• The fifth installment of the Ace Combat series has the main characters often say they feel like they're being used or sent to die as a sacrifice, and I always wondered in the back of my mind why in the hell they were saying that. And then it hit me: Because they are. The Belkans from the war fifteen years before Ace Combat 5 infiltrated the Osean and Yuktobanian militaries to the point where they were able to start the war between the two countries to begin with, and as the Wardog Squadron became heroes of war, they were often used for that agenda as well.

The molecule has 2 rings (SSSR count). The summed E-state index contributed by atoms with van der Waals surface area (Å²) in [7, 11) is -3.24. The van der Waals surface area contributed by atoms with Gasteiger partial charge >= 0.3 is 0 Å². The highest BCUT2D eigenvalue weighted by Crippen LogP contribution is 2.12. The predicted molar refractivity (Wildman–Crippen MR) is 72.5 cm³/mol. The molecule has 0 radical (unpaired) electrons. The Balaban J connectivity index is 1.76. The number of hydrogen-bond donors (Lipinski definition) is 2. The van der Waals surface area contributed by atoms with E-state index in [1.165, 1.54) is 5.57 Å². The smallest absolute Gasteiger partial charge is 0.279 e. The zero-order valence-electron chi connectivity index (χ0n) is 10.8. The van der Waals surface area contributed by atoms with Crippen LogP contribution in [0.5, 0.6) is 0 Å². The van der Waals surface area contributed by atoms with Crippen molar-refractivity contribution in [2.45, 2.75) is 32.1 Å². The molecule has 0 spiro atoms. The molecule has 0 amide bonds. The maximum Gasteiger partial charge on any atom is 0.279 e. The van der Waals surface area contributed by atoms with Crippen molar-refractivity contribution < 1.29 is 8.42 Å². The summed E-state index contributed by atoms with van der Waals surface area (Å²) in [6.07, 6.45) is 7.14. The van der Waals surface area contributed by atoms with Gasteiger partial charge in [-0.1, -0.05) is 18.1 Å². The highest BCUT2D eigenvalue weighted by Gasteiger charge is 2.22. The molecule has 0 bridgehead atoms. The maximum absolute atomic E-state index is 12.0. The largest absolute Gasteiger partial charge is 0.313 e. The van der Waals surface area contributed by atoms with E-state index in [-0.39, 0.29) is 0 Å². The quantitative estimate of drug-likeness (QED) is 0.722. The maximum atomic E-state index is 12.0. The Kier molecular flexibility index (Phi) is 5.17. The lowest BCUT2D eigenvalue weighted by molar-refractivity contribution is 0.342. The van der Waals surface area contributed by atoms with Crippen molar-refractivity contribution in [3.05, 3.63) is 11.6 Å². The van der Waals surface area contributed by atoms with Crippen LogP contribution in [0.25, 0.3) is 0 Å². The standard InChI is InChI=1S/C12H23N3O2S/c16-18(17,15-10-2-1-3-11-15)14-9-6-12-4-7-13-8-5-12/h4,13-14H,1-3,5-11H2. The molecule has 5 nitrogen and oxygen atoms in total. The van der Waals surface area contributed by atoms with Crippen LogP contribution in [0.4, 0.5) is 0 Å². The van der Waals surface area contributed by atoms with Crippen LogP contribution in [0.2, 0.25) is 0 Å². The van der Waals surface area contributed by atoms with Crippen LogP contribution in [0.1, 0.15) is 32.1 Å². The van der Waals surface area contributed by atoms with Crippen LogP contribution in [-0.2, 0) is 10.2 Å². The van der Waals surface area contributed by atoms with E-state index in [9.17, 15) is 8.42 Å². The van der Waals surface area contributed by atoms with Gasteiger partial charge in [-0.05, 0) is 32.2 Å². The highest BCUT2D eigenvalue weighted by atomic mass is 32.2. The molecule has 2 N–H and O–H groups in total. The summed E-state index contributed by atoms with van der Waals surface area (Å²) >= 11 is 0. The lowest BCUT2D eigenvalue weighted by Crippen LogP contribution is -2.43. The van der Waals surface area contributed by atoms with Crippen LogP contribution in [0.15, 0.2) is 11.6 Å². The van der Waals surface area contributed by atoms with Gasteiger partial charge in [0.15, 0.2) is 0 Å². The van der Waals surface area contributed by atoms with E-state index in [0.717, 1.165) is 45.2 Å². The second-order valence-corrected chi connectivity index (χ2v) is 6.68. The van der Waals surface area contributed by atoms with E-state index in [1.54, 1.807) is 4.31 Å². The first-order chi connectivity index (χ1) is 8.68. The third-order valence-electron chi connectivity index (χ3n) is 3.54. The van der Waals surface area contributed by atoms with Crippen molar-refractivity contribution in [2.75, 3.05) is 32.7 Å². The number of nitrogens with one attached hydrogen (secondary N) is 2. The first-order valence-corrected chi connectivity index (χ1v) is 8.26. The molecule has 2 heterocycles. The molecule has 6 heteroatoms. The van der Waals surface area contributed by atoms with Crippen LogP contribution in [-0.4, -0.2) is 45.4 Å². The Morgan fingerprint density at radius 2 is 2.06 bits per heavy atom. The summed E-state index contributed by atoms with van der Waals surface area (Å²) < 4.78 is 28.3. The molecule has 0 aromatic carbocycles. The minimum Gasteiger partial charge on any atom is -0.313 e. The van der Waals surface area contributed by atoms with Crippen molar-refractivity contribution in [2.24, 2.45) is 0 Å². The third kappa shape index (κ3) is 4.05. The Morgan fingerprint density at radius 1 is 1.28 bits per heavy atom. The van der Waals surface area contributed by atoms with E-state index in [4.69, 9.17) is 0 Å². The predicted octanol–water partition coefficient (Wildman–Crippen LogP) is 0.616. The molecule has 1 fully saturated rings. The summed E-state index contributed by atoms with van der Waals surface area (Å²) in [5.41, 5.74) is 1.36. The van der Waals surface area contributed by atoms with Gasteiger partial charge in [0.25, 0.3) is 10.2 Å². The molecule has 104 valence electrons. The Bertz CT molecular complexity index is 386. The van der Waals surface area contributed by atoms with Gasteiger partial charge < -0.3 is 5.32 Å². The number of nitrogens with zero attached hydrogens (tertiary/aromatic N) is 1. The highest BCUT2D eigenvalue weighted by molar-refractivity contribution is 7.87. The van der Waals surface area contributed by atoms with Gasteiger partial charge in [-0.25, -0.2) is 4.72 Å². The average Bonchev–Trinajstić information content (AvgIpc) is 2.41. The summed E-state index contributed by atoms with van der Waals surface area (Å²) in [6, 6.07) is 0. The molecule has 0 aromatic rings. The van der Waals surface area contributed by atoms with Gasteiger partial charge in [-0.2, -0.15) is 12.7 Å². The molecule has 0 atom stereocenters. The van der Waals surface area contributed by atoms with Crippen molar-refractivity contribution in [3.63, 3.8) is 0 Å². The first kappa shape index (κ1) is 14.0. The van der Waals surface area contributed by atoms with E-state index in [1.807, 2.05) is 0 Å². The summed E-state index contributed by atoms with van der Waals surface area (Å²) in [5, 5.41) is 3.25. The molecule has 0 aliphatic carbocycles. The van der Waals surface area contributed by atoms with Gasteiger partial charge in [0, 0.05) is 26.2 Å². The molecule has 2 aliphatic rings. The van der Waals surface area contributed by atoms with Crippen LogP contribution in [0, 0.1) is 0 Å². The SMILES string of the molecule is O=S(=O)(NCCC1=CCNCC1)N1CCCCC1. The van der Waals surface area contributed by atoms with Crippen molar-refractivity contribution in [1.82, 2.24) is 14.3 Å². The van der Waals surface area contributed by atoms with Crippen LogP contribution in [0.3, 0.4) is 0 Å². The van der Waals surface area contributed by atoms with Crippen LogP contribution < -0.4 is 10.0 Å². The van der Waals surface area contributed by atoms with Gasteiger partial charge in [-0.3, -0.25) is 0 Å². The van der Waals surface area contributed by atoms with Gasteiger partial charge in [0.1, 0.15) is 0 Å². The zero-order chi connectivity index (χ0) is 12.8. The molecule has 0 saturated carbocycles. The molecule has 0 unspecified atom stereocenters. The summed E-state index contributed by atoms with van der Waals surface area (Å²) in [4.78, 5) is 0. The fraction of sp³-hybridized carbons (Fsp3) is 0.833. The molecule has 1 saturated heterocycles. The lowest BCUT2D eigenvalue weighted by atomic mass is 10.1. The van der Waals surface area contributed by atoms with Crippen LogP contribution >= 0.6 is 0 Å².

• It might seem strange to be flying older planes that are either obsolete or retired by our standards (the F-14, in particular, despite being a Cool Plane is commonly pointed out as being out of service by the time several of the games take place.) However Osea, Yuktobania, Belka, ect do not have the start and end run times for their planes the countries they stand in for do, so the American side would not be out of place flying Cold War-era planes in 2010 since as far as this American side is concerned the plane has not been retired.